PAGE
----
“Seeking martyrdom to prevent the ongoing coup is what we can offer as a sign of gratitude to previous martyrs who died in the revolution,” Brotherhood stalwart Mohammed el-Beltagy wrote Tuesday in an online post.
Fearing an implosion that could throw Egypt into chaos, U.S. officials said Washington has suggested to Morsi that he call early elections, though they underlined they were not demanding specific steps — and they said they had stressed to Egypt’s military that a coup would have consequences for U.S. aid.
Morsi adviser Ayman Ali denied that Washington asked the president to call for early presidential elections and said consultations were continuing in an effort to reach national conciliation and resolve the current political crisis. He did not elaborate.
Morsi met with the army’s chief, Defense Minister Gen. Abdel-Fattah el-Sissi, and Prime Minister Hesham Kandil in the second such meeting in as many days, Ali said, without giving details.
The army has insisted it has no intention to take power. But the reported army road map showed it was ready to replace Morsi and make a sweeping change in the ramshackle political structure that has evolved since Mubarak’s fall in February 2011.
The constitution and domination of the legislature after elections held in late 2011-early 2012 are two of the Islamists’ and Brotherhood’s most valued victories — along with Morsi’s election last year.
A retired army general with close ties to the military confirmed the news agency report’s version of the road map.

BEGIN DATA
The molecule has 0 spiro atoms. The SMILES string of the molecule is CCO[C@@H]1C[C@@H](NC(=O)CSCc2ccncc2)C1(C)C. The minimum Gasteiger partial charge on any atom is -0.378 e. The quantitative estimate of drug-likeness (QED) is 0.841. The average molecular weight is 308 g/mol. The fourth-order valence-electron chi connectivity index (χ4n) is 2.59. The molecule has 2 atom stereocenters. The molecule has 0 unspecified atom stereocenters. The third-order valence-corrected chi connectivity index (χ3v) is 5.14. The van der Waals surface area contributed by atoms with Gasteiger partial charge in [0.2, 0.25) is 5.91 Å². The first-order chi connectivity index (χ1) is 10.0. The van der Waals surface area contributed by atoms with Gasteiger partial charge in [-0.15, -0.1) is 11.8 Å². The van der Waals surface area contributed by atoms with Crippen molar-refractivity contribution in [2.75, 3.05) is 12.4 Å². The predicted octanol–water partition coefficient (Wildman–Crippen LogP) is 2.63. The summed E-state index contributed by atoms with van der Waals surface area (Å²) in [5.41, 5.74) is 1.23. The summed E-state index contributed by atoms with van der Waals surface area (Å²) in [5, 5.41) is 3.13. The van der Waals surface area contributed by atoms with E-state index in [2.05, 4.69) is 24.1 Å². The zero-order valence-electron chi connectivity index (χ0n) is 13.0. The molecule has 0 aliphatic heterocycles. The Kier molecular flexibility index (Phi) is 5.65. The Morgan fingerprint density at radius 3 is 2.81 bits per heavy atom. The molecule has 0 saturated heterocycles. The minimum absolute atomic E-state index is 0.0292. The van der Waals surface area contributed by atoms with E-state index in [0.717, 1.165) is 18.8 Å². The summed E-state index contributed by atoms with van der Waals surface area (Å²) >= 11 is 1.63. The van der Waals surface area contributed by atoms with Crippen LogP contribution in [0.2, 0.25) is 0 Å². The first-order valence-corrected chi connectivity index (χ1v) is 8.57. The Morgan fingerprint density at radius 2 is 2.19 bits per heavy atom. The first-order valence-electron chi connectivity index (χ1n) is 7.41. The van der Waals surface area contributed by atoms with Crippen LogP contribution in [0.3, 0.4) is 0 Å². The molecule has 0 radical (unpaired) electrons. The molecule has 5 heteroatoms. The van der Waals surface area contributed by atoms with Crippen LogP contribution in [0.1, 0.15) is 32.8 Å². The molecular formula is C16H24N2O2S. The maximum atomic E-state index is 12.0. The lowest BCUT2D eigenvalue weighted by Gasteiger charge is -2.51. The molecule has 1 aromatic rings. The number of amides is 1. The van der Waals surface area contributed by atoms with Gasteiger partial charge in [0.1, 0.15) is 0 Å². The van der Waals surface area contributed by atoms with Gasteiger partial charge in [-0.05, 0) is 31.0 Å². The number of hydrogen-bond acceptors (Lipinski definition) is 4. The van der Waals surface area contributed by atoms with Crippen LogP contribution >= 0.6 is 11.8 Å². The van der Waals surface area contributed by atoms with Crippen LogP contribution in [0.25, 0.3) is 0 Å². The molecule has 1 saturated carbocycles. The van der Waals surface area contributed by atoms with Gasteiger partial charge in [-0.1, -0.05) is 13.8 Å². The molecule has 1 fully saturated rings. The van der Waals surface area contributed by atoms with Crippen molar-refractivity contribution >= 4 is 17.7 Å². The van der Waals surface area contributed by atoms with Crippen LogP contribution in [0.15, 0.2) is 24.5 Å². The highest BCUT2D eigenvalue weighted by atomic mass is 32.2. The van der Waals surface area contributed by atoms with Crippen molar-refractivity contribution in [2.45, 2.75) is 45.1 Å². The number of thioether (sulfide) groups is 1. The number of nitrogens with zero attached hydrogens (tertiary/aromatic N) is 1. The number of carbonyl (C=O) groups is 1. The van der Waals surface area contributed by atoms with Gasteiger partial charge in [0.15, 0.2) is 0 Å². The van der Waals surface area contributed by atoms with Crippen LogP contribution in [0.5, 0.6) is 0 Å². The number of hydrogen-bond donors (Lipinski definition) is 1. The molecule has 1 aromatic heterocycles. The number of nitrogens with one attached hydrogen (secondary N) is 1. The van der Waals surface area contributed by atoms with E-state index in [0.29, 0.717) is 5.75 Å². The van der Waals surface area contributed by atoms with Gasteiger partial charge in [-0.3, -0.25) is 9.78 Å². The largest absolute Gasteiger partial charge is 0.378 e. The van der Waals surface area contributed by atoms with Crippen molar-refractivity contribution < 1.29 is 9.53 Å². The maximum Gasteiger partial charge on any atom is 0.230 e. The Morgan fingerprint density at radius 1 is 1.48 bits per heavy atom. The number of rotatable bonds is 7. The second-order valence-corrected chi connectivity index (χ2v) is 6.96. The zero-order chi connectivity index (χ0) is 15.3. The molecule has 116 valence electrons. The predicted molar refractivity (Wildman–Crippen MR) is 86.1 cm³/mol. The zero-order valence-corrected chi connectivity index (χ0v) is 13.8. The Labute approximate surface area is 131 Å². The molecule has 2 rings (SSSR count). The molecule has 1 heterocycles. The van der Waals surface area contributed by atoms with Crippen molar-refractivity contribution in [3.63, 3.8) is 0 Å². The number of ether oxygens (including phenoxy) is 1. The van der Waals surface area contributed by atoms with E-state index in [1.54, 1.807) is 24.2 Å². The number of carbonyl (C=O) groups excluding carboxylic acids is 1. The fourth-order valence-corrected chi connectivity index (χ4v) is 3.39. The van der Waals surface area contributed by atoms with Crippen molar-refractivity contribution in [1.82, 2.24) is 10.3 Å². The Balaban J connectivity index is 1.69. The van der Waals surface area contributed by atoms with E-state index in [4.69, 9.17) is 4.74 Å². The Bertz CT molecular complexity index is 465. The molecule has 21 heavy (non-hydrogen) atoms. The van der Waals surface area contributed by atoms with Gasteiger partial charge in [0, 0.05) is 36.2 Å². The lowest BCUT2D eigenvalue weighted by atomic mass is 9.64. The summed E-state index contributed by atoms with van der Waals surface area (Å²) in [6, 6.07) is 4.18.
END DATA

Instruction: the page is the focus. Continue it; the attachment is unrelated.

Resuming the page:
Hossam Sweilam said a panel of experts would draft a new constitution and the interim administration would be a presidential council led by the Supreme Constitutional Court’s chief justice and including the defense minister, representatives of political parties, youth groups, Al-Azhar Mosque and the Coptic Church.
He said the military envisaged a one-year transitional period before presidential elections are held.
The military spokesman, Col. Ahmed Mohammed Ali, declined to confirm the details. “It is too early and we don’t want to jump … to conclusions,” he said.
At least one anti-Morsi media station put up a clock counting down to the end of the military’s ultimatum, putting it at 4 p.m. Wednesday (1400 GMT), though a countdown clock posted online by Morsi opponents put the deadline at 5 p.m. (1500 GMT). The military did not give a precise hour.
Morsi faced new fissures within his leadership.
Three government spokesmen — two for Morsi and one for the prime minister — were the latest to quit as part of high-level defections that underscored his increasing isolation and fallout from the military’s ultimatum. Five Cabinet ministers, including the foreign minister, resigned Monday, and a sixth, Sports Minister El-Amry Farouq, quit Tuesday.